NYC should replace 9/11 funds erroneously taken by federal government, Mnuchin tells de Blasio

WASHINGTON - Treasury Secretary Steve Mnuchin has a message dated September 11th in New York City for sick firefighters that his agency has withheld funding: We're not giving your money back - ask NYC.
For years, the U.S. Treasury Department has withheld nearly $ 4 million from the New York World Trade Center Health Program Fire Department to pay off unresolved debts held by other non-federal city officials.
Mnuchin sent a letter to Mayor Bill de Blasio on Thursday saying the city should make up the deficit. And if the city doesn't pay, Mnuchin threatened to use other federal health supplies destined for New York and give them to the fire department instead.
“We agree that it is unfair to burden FDNY with criminal debt from other NYC government agencies. City government should reimburse FDNY directly, ”Mnuchin wrote.
And if de Blasio refuses, Mnuchin said the Treasury Department, along with the US Department of Health, will “facilitate offsets against future federal payments to NYC that would allow funds to be released to FDNY when such substitute offsets are made. ”
"The Treasury Department must stop talking and paying twice," said Senate Minority spokesman Chuck Schumer, Angelo Roefaro. “It's their fault and you need to fix it now. Enough now."
US Junior Senator Kirsten Gillibrand agreed.
“The government has withheld nearly $ 4 million from the FDNY and now wants NYC to do it. It's totally unacceptable - the government needs to end this deception and free up the funding New Yorkers need. "
The Treasury Secretary's hardball offer is an unexpected turn in a tangled story.
According to federal law, if a federal agency is unable to collect debts, it refers the debt to the Treasury Department and the so-called Treasury Offset program, which then siphons it off from future federal payments to the debtor.
The treatment program money was sucked up because it is on the same tax card as the rest of the city government.
However, the bill, which was partially authored in 1994 by Rep. Carolyn Maloney, DN.Y., has a loophole that states that Mnuchin can exempt compensation payments if they would harm a program that is supposed to be Congress-funded, such as for example the 9/11 treatment program.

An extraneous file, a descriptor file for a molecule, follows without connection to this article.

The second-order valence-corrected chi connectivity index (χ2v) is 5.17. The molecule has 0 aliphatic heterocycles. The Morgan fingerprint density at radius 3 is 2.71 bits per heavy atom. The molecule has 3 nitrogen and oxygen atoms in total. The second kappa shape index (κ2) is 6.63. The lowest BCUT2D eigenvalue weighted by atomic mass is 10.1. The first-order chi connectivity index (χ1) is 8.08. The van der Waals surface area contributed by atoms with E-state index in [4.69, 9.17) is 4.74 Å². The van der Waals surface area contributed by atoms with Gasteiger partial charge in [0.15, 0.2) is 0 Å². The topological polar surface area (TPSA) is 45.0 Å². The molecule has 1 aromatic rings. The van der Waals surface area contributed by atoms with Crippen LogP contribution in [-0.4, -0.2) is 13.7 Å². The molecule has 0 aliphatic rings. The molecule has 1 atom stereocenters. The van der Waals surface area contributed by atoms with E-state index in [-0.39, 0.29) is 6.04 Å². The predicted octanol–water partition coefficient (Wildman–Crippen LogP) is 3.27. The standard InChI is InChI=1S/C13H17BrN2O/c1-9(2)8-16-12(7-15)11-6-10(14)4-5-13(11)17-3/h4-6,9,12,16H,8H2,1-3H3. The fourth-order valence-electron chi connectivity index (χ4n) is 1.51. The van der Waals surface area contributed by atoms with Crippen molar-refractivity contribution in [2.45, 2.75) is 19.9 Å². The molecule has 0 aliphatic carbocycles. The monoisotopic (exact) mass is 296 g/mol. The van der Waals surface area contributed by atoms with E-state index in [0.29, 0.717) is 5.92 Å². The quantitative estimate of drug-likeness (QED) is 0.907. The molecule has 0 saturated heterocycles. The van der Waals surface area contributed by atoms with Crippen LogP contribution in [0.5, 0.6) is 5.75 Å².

Long Island MP Pete King, R-N.Y., First started asking about the lack of cash earlier this year and put it in a pointed letter back in June when the Treasury Department couldn't find a solution.
When asked about Mnuchin's tough stance on Friday, Maloney again referred to the law she was co-writing.
"It is absurd that Secretary Mnuchin has not yet taken any action to fix the problem," Maloney said. “The Debt Collection Improvement Act (PL 104-134), which I worked on with then Chairman of the Supervisory Committee, Steven Horn, clearly gives the Secretary and his department the ability and discretion to ensure that this program is complete. He has to stop playing with the lives of these heroes. "
FDNY chief physician Dr. David Prezant, who heads the treatment program, told the New York Daily News that it could work despite the warning because the city and the fire department could afford to cover the missing money.
But with the coronavirus emergency and the U.S. Senate's failure to pass more COVID-19 relief laws, the closet is empty. The program includes 21 vacancies that Prezant cannot fill. This means that there are not enough staff available to help those who have fallen ill from their 9/11 service if necessary.
While the law states that Mnuchin has the power to protect such a program from compensation payments, a Treasury Department spokesman insisted it wasn't really a Treasury Department issue, as the money originally came from the Department of Health and Human Services , which operates the National Institute for Occupational Health and Safety as well as the Centers for Medicare & Medicaid Services.
With such a reading, the finance department is classified as a passive mediator, even though it is running the offset program. The spokesman confirmed that HHS would need to ask for a solution, but added that HHS did not believe it had the authority to reimburse previous compensation payments.
According to proponents looking for a solution, it's relatively easy to do. The agency funding the treatment program is the NIOSH, which uses the CMS to send the checks. With the outstanding debt apparently related to Medicare, CMS administrator Seema Verma would only have to write a letter asking Mnuchin not to punish the FDNY.
Verma recently called the situation "unacceptable" even though it does not appear to have taken any action.
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